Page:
This is a super cute serious about a girl who is called Just Grace in school because there are too many girls named Grace in her class. It’s a bit along the lines of Ivy and Bean and Mallory and is already a series I can see hitting off with my girl readers.

Knucklehead: Tall Tales &Mostly True Stories by  Scieszka, Jon

*Not read

Passage to Freedom: the Sughihara story by Mochizuki, Ken

*Not read

Riding Freedom by Ryan, Pam Munoz

Not only written by a fantastic storyteller, Riding Freedom is also illustrated by Brian Selznick, who is an amazing illustrator. I fell in love with this book about a girl who runs away from the stable, pretends to be a boy and successfully starts to run her own carriage business and become the first female to vote (although under the guise of a man). Definitely a fantastic piece of historical fiction that I hope the students love.

Rules by Lord, Cynthia

I read this one when it was up for the Rebecca Caudill nominee and loved it. It’s about a girl whose little brother is autistic and she goes with him to doctor’s appointments and meets a young man her age who can only speak through pictures. She is an artist and decides to make him more pictures for his book so he can better explain himself. Definitely a book that is moving and was surprisingly a big hit with the boys when it was up for the Caudill.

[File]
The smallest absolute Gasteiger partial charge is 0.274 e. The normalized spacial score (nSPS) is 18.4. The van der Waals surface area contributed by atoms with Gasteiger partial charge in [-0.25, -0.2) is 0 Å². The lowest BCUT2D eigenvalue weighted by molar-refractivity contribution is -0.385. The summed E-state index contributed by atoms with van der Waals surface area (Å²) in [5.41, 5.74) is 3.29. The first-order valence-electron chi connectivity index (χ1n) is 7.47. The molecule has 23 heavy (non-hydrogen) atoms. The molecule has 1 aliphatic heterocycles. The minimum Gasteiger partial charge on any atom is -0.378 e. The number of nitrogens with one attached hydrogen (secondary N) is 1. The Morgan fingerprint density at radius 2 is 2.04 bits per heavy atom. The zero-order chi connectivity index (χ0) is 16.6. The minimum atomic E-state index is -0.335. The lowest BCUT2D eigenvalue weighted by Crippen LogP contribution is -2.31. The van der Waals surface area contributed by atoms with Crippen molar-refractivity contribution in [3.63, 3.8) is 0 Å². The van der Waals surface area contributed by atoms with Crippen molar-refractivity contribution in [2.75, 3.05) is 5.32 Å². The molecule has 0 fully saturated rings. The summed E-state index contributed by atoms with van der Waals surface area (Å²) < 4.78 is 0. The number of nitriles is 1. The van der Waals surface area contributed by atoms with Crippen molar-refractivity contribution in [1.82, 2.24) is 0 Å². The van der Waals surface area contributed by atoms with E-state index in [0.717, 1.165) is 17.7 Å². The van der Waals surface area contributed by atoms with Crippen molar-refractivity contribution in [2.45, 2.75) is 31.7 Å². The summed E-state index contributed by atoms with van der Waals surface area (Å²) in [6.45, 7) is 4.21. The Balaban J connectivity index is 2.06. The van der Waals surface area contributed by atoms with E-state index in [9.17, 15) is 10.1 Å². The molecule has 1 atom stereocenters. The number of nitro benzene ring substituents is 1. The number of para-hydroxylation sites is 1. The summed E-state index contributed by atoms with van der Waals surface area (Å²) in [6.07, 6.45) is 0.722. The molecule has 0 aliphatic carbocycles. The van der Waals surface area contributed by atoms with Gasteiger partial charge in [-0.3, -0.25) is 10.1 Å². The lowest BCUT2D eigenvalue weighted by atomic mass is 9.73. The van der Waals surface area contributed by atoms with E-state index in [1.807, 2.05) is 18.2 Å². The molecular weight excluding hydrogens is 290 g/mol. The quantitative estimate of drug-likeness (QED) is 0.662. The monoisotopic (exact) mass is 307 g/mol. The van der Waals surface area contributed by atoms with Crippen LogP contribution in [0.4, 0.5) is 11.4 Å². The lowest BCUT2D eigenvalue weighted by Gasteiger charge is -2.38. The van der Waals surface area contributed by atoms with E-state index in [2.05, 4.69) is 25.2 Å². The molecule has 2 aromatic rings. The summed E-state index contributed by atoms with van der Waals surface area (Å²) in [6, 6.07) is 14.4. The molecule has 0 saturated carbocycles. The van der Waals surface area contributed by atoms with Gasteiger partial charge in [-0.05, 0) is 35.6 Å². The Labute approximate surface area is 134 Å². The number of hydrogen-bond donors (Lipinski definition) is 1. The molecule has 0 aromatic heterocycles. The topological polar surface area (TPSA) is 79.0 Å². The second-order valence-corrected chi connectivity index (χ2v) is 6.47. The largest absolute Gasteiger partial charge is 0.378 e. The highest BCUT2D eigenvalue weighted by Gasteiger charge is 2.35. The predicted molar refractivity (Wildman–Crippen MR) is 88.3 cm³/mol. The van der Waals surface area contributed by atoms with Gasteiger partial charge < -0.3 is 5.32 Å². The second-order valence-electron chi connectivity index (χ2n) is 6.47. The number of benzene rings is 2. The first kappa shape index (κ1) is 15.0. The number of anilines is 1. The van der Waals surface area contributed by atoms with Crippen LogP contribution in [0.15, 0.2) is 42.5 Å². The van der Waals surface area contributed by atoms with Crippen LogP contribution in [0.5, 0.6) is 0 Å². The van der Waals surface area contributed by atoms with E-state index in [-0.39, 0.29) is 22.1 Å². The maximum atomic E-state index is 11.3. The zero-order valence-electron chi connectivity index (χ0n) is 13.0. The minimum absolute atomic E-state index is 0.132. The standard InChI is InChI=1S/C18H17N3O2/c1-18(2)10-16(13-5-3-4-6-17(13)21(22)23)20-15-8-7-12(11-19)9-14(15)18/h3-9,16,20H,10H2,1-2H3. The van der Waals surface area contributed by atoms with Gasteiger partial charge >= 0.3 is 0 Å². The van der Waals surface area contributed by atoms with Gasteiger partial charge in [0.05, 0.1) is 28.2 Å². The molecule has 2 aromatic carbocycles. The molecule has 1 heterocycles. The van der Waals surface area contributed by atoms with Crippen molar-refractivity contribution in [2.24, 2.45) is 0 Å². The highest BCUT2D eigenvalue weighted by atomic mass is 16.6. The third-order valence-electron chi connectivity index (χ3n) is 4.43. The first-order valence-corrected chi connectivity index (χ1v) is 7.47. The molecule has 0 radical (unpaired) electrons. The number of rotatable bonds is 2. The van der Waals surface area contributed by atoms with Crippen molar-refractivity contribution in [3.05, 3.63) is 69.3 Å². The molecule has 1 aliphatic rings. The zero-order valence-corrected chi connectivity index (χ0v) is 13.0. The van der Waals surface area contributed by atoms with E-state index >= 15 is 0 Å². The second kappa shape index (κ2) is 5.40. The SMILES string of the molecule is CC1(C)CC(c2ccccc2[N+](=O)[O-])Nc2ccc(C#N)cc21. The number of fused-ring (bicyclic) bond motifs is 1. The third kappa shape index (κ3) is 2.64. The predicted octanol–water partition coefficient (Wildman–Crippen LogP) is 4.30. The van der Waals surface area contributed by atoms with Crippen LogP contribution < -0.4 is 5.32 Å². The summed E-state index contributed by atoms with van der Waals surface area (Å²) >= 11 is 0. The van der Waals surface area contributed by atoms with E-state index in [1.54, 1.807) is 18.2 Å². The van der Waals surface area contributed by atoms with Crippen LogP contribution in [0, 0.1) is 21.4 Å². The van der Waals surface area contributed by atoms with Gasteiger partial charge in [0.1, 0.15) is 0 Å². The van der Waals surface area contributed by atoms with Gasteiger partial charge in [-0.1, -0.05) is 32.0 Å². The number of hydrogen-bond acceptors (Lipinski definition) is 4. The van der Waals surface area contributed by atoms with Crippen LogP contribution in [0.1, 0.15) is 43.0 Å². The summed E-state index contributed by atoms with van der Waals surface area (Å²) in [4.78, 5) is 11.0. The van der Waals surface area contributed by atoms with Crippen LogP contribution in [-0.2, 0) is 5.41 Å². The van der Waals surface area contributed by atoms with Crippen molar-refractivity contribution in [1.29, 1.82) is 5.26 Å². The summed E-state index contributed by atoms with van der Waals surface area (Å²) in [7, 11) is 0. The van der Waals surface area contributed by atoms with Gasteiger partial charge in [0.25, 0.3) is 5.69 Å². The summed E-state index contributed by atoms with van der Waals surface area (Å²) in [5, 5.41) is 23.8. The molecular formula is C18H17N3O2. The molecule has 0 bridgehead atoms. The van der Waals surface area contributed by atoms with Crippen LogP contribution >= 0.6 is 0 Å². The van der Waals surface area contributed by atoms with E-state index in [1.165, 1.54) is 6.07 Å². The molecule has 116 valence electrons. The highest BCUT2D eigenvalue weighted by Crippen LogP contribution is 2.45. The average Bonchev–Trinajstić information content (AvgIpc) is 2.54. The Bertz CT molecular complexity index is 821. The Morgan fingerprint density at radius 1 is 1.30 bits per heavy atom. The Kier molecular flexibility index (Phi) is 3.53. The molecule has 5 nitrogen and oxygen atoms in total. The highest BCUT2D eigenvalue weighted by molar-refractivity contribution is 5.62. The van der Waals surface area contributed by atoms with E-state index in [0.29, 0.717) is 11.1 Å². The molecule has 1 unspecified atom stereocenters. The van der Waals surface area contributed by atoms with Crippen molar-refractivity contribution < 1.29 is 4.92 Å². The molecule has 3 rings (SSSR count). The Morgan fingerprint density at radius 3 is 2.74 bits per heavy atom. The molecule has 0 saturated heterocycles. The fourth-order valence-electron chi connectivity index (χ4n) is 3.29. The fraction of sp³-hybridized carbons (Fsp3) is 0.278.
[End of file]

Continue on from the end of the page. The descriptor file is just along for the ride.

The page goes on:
Secret Science Alliance & the Copycat Crook by Davis, Eleanor

Probably one of my favorite graphic novels. This one is about a new boy in town who is rather geeky and ends up getting taken under the wing of two very tough kids who are also way into science and experiments in their hidden laboratory. When a real scientist steals their ideas, it’s up to them to take them back.

Sideways Stories from Wayside School by Sachar, Louis

I read these books so long ago, it’s time for a reread. I do remember such wonders as the teacher who actually had eyes on the back of their head and the teacher with an ear on the top of her head. SO fun. These books never stay on the shelf, even as old as they are.

Sisters Grimm: the Fairy‐Tale Detectives by Buckley, Michael

I love this series. It’s full of mystery, hilarious moments, and some interesting fairy tale characters. Definitely a series you don’t want to miss.

Swindle by Korman, Gordon

*Not read

World According to Humphrey by Birney, Betty

*Not read

So, I’m about halfway there. A lot of the shorter ones I won’t read until school starts and I prep for my book talks for the 4th and 5th grade students on our program. Last year I had 30 students read 4 books and vote during our pizza party. It was hectic but fun and I can’t wait to do it again.

Have you read any of the ones I haven’t? What did you think of them?